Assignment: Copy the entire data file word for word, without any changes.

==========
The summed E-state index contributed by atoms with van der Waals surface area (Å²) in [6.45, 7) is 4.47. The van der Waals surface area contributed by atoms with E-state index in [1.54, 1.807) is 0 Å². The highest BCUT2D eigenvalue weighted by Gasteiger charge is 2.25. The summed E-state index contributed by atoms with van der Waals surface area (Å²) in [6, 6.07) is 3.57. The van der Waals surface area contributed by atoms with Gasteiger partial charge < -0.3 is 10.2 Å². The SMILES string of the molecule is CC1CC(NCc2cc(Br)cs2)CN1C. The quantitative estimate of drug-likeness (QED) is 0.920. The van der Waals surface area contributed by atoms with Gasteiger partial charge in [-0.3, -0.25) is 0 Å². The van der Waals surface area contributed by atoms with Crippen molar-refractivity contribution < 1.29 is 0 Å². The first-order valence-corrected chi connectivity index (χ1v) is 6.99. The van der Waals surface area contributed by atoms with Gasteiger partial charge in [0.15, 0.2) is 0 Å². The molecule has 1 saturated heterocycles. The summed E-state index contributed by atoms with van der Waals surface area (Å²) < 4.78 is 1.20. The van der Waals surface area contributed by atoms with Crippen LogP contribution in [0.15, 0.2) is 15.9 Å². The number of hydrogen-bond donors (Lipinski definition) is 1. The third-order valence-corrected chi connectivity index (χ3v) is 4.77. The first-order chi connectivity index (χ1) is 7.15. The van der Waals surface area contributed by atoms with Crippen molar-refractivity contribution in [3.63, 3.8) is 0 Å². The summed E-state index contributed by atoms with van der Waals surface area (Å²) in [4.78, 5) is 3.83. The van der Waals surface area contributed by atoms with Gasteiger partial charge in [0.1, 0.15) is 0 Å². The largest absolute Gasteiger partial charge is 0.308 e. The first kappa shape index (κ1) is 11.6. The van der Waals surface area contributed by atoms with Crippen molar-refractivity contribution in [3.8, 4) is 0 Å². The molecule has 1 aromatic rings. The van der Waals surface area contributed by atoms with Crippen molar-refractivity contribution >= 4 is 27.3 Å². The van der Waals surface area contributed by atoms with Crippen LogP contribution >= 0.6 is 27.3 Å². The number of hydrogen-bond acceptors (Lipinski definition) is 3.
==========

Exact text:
The summed E-state index contributed by atoms with van der Waals surface area (Å²) in [6.45, 7) is 4.47. The van der Waals surface area contributed by atoms with E-state index in [1.54, 1.807) is 0 Å². The highest BCUT2D eigenvalue weighted by Gasteiger charge is 2.25. The summed E-state index contributed by atoms with van der Waals surface area (Å²) in [6, 6.07) is 3.57. The van der Waals surface area contributed by atoms with Gasteiger partial charge < -0.3 is 10.2 Å². The SMILES string of the molecule is CC1CC(NCc2cc(Br)cs2)CN1C. The quantitative estimate of drug-likeness (QED) is 0.920. The van der Waals surface area contributed by atoms with Gasteiger partial charge in [-0.3, -0.25) is 0 Å². The van der Waals surface area contributed by atoms with Crippen molar-refractivity contribution < 1.29 is 0 Å². The first-order valence-corrected chi connectivity index (χ1v) is 6.99. The van der Waals surface area contributed by atoms with Gasteiger partial charge in [0.15, 0.2) is 0 Å². The molecule has 1 saturated heterocycles. The summed E-state index contributed by atoms with van der Waals surface area (Å²) < 4.78 is 1.20. The van der Waals surface area contributed by atoms with Crippen LogP contribution in [0.15, 0.2) is 15.9 Å². The number of hydrogen-bond donors (Lipinski definition) is 1. The third-order valence-corrected chi connectivity index (χ3v) is 4.77. The first-order chi connectivity index (χ1) is 7.15. The van der Waals surface area contributed by atoms with Crippen molar-refractivity contribution in [3.63, 3.8) is 0 Å². The summed E-state index contributed by atoms with van der Waals surface area (Å²) in [4.78, 5) is 3.83. The van der Waals surface area contributed by atoms with Gasteiger partial charge in [0.1, 0.15) is 0 Å². The largest absolute Gasteiger partial charge is 0.308 e. The first kappa shape index (κ1) is 11.6. The van der Waals surface area contributed by atoms with Crippen molar-refractivity contribution in [3.8, 4) is 0 Å². The molecule has 1 aromatic rings. The van der Waals surface area contributed by atoms with Crippen molar-refractivity contribution >= 4 is 27.3 Å². The van der Waals surface area contributed by atoms with Crippen LogP contribution >= 0.6 is 27.3 Å². The number of hydrogen-bond acceptors (Lipinski definition) is 3.